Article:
Sleep Inn Beaver - Beckley
Photograph ©2019 by Brian Cohen.

First Restaurants. Are Hotels and Airlines Next? 2019 Novel Coronavirus Surcharge

I warned in this article to watch your bill before paying it when you dine out at a restaurant, as some dining establishments have started a disturbing trend of adding a 2019 Novel Coronavirus surcharge on the checks of their customers…

First Restaurants. Are Hotels and Airlines Next? 2019 Novel Coronavirus Surcharge

…but could lodging companies and airlines be next?

Hotel and resort properties have become notorious in charging ancillary fees — mandatory resort fees being the most loathsome — although airlines are not far behind with their carrier-imposed surcharges…

…but with all of the cleaning, sanitizing, disinfecting, increased distancing between people, and a surfeit of vacant rooms over the past several months — all of which cost money — who do you think is ultimately going to pay for all of that?

The answer to the question as to whether lodging companies and airlines could be next to add a 2019 Novel Coronavirus surcharge on the bills of their customers is no, as the office of a dentist in Jacksonville has reportedly been charging patients ten extra dollars per appointment to cover the cost of personal protective equipment; and some hair salons in Houston have reportedly started adding a sanitation charge of three dollars for each customer.


The supply chain of many industries worldwide has been severely disrupted to the point that companies are scrambling to recover as a result of what I always have considered to be a gross overreaction to the 2019 Novel Coronavirus pandemic

…but when greater than 38 million people in the United States alone are unemployed only within the past two months — and that does not include people who were already unemployed prior to the current 2019 Novel Coronavirus pandemic; nor does that include self-employed people, owners of small companies, and freelancers who are suffering from a substantial loss of business — is implementing a potentially misleading surcharge really the answer?

When I earned my Master of Business Administration degree, I must have missed the part which connotes that the way to win back customers after your business suffered substantially due to an unprecedented worldwide event — such as the current 2019 Novel Coronavirus pandemic — is to impose draconian measures on them in an attempt to drain their wallets and purses as much as possible.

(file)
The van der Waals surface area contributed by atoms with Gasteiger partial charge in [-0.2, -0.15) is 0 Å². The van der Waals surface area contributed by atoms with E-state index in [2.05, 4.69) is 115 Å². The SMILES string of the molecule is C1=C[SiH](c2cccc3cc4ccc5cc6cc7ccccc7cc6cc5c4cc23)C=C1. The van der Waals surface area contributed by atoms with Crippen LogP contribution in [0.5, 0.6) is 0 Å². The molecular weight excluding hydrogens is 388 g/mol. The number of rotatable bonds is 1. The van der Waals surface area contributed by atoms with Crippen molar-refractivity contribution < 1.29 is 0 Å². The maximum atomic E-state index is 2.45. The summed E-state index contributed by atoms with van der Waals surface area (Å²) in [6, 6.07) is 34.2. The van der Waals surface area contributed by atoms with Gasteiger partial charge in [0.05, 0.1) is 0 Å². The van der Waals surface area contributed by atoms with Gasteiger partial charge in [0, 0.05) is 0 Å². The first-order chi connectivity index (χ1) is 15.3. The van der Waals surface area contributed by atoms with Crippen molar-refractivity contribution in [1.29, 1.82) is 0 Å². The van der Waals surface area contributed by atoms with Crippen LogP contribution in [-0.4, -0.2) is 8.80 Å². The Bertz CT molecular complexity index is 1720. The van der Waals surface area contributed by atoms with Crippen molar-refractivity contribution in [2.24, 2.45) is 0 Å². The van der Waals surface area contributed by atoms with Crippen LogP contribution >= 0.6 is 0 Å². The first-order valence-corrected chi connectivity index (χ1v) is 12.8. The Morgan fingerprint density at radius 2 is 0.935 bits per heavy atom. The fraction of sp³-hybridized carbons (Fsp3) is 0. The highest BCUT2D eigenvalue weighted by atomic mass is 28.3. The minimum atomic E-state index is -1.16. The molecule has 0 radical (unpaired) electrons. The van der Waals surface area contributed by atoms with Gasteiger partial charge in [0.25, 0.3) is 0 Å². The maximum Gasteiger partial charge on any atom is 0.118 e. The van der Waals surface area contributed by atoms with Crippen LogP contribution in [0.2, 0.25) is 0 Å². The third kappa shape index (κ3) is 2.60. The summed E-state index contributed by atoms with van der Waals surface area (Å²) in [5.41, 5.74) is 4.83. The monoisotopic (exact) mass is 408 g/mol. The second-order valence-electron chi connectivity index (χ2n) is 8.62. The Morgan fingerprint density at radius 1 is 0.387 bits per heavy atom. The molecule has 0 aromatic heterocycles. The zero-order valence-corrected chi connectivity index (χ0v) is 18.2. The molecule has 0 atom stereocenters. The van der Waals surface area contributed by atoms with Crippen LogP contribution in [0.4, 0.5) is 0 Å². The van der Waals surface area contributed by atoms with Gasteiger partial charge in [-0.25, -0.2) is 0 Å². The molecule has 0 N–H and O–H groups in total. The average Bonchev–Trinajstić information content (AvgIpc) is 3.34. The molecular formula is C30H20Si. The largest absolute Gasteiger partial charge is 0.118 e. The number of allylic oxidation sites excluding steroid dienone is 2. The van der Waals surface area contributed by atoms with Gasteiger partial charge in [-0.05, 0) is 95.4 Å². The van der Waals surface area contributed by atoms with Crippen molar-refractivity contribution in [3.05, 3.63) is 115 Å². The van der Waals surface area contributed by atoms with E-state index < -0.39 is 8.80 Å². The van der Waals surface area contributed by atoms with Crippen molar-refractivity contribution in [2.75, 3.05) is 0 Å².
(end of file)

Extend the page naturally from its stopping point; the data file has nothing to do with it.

I am not opposed to a business earning enough revenue to enjoy a profit; but if I receive a bill at a restaurant — or any other type of business, for that matter — which did not disclose that it charges a mandatory fee due to the current 2019 Novel Coronavirus pandemic but includes it at the end of the meal, I will not pay it. Period. End of story.

The hard truth is that if a restaurant, lodging company, airline — or virtually any business, for that matter — cannot find ways to afford to survive which are not considered deceptive, then it should go out of business. That may sound harsh; but although exceptions may come to mind, the free market forces of supply and demand — as well as what customers are willing to pay for a product or service — should ultimately determine whether a company should stay in business.

Regardless of the reason, imposing mandatory surcharges on unsuspecting customers is flat out wrong and is no different than mandatory resort fees and their ilk which are automatically added to the folios of guests of hotel and resort properties.

Lodging companies have been known to not only charge mandatory resort fees — or destination fees or similar mandatory fees — but they have also been known to sneak in other fees during the best of times. Back in December of 2019, I was automatically charged a fee for the use of a safe which I never used; and yet, the hotel property even had the nerve to disclaim that they are not responsible for valuables kept in the safe — despite charging that deceptive and worthless fee…

…which causes me to wonder just how far they will go in charging fees to their guests now that times are not so good.


The bottom line is that if a lodging company, airline, or other business entity needs additional revenue, be honest: simply raise prices for its products and services. Adding a 2019 Novel Coronavirus surcharge on the bills of customers is deceptive at best and is no better than mandatory resort fees.

That I vehemently oppose the implementation of mandatory resort fees, facilities fees and destination fees is no secret to you if you have been a reader of The Gate for years — they should either be optional or eliminated altogether — and I will just let this extensive body of work over the years pertaining to mandatory resort fees speak for me…

Photograph ©2019 by Brian Cohen.

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